In that vein, I would like briefly to reinforce three points made in my written testimony: First, the degree to which with accelerating speed the market is demonstrating the need for legal reform; second, the importance of building into any legislation sufficient flexibility to anticipate the inevitable continuing rapid changes in technology and financial services; and third, the importance of seizing the current opportunity of industry consensus and legislative momentum without becoming derailed by disputes about exactly how and by whom diversified financial services providers will be supervised.
The first point to emphasize is the rapidity of the convergence and consolidation of financial services both in the U.S. and abroad. As a result of developments we are all familiar with, involving information technology, institutional savings, product innovation and customer preferences, banking, securities and insurance products are increasingly similar and competitive with each other, and it is inefficient and very costly to providers and customers alike to separate their provenance. Even within the constraints of current U.S. law, the market has reacted dramatically.
Mr. Chairman, just since the beginning of 1995, when you took the chair of this committee and declared financial services modernization to be your top priority, over 20 banks have started so-called Section 20 securities affiliates, scores of banks have expanded their mutual fund and insurance activities, securities firms have become important competitors in the syndicated loan market and many firms have sought thrift charters to provide banking products.
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In addition to these individual firm efforts, the convergence story is dramatically illustrated in the merger and acquisition activity across traditional industry lines. Taking into account only transactions with values exceeding $1 billion each, since the beginning of 1995 there have been $224 billion worth of M&A transactions globally across banking, broker-dealer, asset manager and insurance lines. These diversifying transactions constitute about a quarter of the value of all M&A transactions within these industries.
Incidentally, during the same period, there has been a total of over 280 acquisitions of U.S. financial services companies by foreign acquirers with a total value of $56 billion. The point is simply that the gap between U.S. law and market reality and sound policy is growing wider every day.
To come to my second point, the progress that financial services providers have made in adapting to market forces has been facilitated by regulatory initiatives but at a painfully slow pace, retarded by lengthy litigation and encumbered by burdensome restrictions and limitations. The loss of benefits of competition and convenience to consumers as well as the loss of economic value to U.S. financial services companies has been enormous.
There is no reason to believe that the pace of change will be any slower in the future than it has been in the recent past, or to believe that we can predict just what that change will be. Any legislative reform, therefore, should put a high premium on flexibility for financial services providers to respond promptly to changing customer needs. Legislation that impedes this adaptability because of insufficiently broad definitions of permitted activities or cumbersome approval processes or disputes about regulatory jurisdiction will weaken our financial system.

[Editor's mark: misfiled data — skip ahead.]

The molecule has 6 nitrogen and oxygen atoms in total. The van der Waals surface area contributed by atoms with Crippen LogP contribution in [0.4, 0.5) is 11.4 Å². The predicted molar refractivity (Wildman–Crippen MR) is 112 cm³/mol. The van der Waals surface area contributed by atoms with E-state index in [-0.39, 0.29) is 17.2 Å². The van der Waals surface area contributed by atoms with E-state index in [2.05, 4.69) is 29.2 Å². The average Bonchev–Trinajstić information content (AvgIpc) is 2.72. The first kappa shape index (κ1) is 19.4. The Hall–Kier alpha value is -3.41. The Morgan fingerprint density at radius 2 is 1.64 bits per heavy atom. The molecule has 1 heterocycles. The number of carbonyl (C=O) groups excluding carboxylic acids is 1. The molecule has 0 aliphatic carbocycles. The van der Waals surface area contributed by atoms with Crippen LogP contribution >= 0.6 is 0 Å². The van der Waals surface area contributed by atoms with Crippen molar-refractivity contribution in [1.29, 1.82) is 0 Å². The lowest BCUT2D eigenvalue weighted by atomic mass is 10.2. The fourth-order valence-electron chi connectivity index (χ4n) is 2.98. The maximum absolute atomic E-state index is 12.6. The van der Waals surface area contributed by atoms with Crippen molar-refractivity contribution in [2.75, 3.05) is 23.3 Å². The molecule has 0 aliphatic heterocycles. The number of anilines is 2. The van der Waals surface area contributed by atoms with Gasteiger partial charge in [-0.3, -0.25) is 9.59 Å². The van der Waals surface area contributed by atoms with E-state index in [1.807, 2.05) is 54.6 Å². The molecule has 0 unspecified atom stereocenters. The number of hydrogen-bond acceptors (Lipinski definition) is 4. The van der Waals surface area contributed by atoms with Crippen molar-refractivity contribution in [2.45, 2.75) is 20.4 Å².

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Finally, now is the time to act. For many years, those of us who sought reform were told by legislators that we industry participants needed to get our act together first. We have largely done that. H.R. 10 reflects an unprecedented consensus among previously warring industry segments; one that was laboriously achieved and cannot necessarily be counted on indefinitely. It is particularly frustrating to see such remarkable progress by the industry thwarted by disputes over issues of regulatory oversight.
I don't mean to trivialize those issues, they are important and some are difficult, but we ought not to keep our best teams off the field, because we can't agree on the referees. Market forces have largely broken down the economic barriers and differentiation among historical industry segments. It would be worse than ironic for obsolete legislative barriers to be preserved for lack of agreement about how to adapt the regulatory structure to the reality.
Thank you, Chairman Leach, for your perseverance and leadership in this effort and again for the opportunity to testify today.
Chairman LEACH. Thank you, Mr. Patterson.
STATEMENT OF JOHN B. McCOY, PRESIDENT AND CEO, BANK ONE CORPORATION
Mr. MCCOY. Good morning, Chairman Leach and Congressman LaFalce, Members of the committee. I am John McCoy, President and CEO of BANK ONE Corporation. We at BANK ONE are extraordinarily pleased that the House Banking Committee is taking up H.R. 10 so early in the 106th Congress. We pledge our continued support for financial services reforms. We believe this legislation accomplishes many critical and necessary objectives for this country's financial services industry relative to the international markets. H.R. 10 also levels the competitive playing field for insurance companies, security firms, banks inside our national borders.